This story first appeared in the Aug. 8 issue of The Hollywood Reporter magazine.
The other night, a friend jokingly asked, "You guys ever going to write a movie with human characters?" We hadn't really realized that a common thread through all the movies we've been writing, from Dawn of the Planet of the Apes to Avatar 2 to Jurassic World, is man's hubris in the face of nature and, by extension, over animals. When we started on Rise of the Planet of the Apes, we wrote down on a Post-It, "Man playing God will bite him on the ass." Whenever we got lost, we would look at that Post-It. We didn't set out to write an animal-rights movie with Rise, but we're very proud it is one.
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It started when Rick was trying to come up with what might be our next script. He had been collecting articles about families that raised chimps in their home. The research showed there were thousands of people who owned chimpanzees in our country. Baby chimps are incredibly smart and sweet, and you can communicate with them on a very involved level. But every one of those stories ends badly: The chimp bites its owner, attacks a neighbor or there's a misunderstanding and it displays its power and strength. The chimp can no longer be housed in a human residence, and there's this unbelievably painful split, like having a child wrenched away from a parent. People have had to leave their chimpanzees at facilities, literally drop them off at an orphanage. So Rick was going back and forth between another article on genetic engineering and the apes articles, and he said: "You know what? We're going to reinvent Planet of the Apes."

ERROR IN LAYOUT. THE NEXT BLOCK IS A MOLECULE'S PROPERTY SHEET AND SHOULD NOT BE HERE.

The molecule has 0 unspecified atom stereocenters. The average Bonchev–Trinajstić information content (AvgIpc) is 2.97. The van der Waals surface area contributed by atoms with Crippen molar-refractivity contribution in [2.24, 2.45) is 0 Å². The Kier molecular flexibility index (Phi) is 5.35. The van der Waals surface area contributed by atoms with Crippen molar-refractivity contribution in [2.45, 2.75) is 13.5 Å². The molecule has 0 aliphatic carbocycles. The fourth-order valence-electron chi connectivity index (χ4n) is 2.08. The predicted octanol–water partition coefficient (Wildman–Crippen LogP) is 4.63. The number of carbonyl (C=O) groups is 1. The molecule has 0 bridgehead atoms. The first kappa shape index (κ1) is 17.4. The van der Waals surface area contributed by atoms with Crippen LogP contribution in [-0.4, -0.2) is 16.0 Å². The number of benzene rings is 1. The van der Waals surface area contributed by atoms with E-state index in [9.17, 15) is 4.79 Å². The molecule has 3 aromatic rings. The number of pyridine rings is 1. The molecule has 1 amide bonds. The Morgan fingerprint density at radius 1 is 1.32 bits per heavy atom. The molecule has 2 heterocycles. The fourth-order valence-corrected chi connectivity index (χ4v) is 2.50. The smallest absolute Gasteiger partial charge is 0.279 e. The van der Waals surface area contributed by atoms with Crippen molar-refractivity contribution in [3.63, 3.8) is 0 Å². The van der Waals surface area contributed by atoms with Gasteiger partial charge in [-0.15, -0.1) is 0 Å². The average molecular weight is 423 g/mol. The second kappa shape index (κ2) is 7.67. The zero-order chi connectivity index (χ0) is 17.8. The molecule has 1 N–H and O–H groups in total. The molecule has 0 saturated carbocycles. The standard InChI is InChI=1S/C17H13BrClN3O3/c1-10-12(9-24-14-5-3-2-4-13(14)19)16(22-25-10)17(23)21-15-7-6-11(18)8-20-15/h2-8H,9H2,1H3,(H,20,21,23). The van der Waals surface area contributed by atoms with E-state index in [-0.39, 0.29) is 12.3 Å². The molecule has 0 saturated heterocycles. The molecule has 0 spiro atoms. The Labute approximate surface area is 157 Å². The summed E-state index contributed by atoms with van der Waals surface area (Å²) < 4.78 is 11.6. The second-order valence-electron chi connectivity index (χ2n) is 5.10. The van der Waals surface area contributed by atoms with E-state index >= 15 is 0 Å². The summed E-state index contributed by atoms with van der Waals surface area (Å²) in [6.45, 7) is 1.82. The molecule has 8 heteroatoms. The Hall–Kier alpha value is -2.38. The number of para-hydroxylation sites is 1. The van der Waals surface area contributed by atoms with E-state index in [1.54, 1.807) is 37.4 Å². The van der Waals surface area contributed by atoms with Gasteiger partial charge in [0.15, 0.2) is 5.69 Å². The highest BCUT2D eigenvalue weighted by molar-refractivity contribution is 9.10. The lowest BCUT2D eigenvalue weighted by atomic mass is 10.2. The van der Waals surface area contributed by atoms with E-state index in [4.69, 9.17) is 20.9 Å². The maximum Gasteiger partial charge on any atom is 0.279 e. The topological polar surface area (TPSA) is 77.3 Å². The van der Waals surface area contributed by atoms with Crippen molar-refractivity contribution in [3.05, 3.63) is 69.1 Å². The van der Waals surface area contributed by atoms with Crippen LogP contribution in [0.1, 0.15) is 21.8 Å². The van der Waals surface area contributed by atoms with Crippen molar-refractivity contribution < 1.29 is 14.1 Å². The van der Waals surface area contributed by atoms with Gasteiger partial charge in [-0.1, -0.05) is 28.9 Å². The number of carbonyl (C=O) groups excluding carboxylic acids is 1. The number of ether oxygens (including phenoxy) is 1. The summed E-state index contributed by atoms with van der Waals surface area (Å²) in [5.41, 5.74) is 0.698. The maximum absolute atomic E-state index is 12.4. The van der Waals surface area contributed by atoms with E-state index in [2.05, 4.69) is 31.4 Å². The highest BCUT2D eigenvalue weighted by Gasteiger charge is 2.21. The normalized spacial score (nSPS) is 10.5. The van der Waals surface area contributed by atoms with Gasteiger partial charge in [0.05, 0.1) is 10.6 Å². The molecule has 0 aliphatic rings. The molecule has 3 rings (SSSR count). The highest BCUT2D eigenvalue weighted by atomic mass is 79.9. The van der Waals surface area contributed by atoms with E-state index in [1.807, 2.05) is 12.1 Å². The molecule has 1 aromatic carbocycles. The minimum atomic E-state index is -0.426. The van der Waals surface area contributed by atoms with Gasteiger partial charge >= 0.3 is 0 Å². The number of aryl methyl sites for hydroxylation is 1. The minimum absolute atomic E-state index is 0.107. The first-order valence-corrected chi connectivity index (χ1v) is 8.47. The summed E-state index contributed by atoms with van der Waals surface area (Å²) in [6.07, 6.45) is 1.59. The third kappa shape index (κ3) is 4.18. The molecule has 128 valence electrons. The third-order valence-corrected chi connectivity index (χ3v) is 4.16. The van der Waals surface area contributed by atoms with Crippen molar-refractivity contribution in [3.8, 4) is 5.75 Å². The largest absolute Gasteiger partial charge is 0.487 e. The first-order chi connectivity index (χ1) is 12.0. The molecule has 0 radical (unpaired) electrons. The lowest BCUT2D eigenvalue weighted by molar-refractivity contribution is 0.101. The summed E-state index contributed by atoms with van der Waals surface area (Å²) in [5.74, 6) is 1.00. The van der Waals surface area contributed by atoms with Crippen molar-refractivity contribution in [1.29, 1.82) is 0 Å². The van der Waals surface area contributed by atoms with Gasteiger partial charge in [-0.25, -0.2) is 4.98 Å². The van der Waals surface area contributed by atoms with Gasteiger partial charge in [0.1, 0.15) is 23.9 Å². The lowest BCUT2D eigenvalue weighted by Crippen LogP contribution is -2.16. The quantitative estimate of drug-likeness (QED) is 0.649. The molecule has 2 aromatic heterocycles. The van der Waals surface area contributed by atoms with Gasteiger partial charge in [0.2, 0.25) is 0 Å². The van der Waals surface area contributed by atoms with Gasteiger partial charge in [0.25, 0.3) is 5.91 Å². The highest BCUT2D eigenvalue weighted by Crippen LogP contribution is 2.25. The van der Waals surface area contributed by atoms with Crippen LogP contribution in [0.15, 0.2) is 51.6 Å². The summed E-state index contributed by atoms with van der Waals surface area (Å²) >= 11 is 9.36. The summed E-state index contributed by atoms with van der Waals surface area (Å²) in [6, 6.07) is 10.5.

The key was, the film had to be from the apes' point of view. It's worth noting that the emotion in both movies comes from the buy-in that these creatures have an emotional life you invest in. You're relating to them. We knew the only way it was going to work was to get an actor to convincingly play an ape and have that rendered in a way that you buy in. We didn't know that Peter Jackson's Weta Workshop had the technology to achieve that when we wrote it, nor that Andy Serkis would be the knockout punch. (How lucky we ended up being because Jim Cameron and Weta were able to figure it all out for Avatar. In fact, we're still in the land of the deep blue people, as we have been working on Avatar 2 for a while.)
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We based Rocket, one of the characters in both movies, on a chimp we met at Black Beauty Ranch in East Texas. Rocket was the alpha male: He wasn't as smart as the others, but he had a Little Tykes refrigerator and was sliding that thing all around just trying to scare the hell out of us -- we used that in one scene. His personality carried through.
In both films, we really enjoyed writing a character's intentions and feelings playing out without words. But we did it because our research said that apes' voice boxes aren't constructed for the way we speak, which is a theory as to what has prevented them from taking the great leap humans have. There are all kinds of research about the communication they do with sign language, and apes who know sign language have been able to teach it to others. With the first movie, the studio's fear was the audience would be taken out of the movie: "Wait a minute, they're signing?" The success of Rise led to less resistance but a lot of wrestling back and forth as far as where we should land on language and communication in Dawn. Our first draft of Dawn, there wasn't a word spoken for the first 40 pages.
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We could watch them hanging around in the ape village in Dawn all day, but it's Caesar's and Koba's story. There was a guy behind us at the ArcLight opening night, who at one key moment screamed, "NOOO!!!" Anyone who's ever been wronged is angry about it and has trouble letting go -- that's a human emotion; it's part of the human condition. We just posited that it's part of the apes' as well.
In addition to Avatar 2, Silver and Jaffa wrote a draft of Jurassic World and Ron Howard's Heart of the Sea.